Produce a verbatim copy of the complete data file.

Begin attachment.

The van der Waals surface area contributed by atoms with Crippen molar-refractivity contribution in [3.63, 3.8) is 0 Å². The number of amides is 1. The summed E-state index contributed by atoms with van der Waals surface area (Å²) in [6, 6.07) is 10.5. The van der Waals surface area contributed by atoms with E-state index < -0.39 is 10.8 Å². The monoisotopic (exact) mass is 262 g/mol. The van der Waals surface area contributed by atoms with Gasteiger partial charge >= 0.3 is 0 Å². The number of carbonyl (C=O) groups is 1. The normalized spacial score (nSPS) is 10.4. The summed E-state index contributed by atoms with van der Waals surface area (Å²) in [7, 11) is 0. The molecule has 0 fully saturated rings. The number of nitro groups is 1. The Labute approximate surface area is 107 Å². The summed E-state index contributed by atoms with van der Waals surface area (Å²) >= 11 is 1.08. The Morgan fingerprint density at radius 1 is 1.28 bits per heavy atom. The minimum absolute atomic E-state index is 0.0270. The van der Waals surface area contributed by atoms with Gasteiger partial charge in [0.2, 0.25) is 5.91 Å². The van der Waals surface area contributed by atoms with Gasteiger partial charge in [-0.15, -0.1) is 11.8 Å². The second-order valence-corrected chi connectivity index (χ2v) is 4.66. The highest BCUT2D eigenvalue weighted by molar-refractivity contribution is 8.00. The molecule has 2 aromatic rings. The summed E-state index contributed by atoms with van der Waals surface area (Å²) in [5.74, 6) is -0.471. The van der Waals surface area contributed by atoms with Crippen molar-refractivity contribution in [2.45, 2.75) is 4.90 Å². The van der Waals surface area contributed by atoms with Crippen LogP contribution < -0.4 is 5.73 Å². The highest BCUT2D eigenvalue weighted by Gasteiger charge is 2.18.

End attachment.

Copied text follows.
The van der Waals surface area contributed by atoms with Crippen molar-refractivity contribution in [3.63, 3.8) is 0 Å². The number of amides is 1. The summed E-state index contributed by atoms with van der Waals surface area (Å²) in [6, 6.07) is 10.5. The van der Waals surface area contributed by atoms with E-state index < -0.39 is 10.8 Å². The monoisotopic (exact) mass is 262 g/mol. The van der Waals surface area contributed by atoms with Gasteiger partial charge >= 0.3 is 0 Å². The number of carbonyl (C=O) groups is 1. The normalized spacial score (nSPS) is 10.4. The summed E-state index contributed by atoms with van der Waals surface area (Å²) in [7, 11) is 0. The molecule has 0 fully saturated rings. The number of nitro groups is 1. The Labute approximate surface area is 107 Å². The summed E-state index contributed by atoms with van der Waals surface area (Å²) >= 11 is 1.08. The Morgan fingerprint density at radius 1 is 1.28 bits per heavy atom. The minimum absolute atomic E-state index is 0.0270. The van der Waals surface area contributed by atoms with Gasteiger partial charge in [0.2, 0.25) is 5.91 Å². The van der Waals surface area contributed by atoms with Gasteiger partial charge in [-0.15, -0.1) is 11.8 Å². The second-order valence-corrected chi connectivity index (χ2v) is 4.66. The highest BCUT2D eigenvalue weighted by molar-refractivity contribution is 8.00. The molecule has 2 aromatic rings. The summed E-state index contributed by atoms with van der Waals surface area (Å²) in [5.74, 6) is -0.471. The van der Waals surface area contributed by atoms with Crippen molar-refractivity contribution in [2.45, 2.75) is 4.90 Å². The van der Waals surface area contributed by atoms with Crippen LogP contribution < -0.4 is 5.73 Å². The highest BCUT2D eigenvalue weighted by Gasteiger charge is 2.18.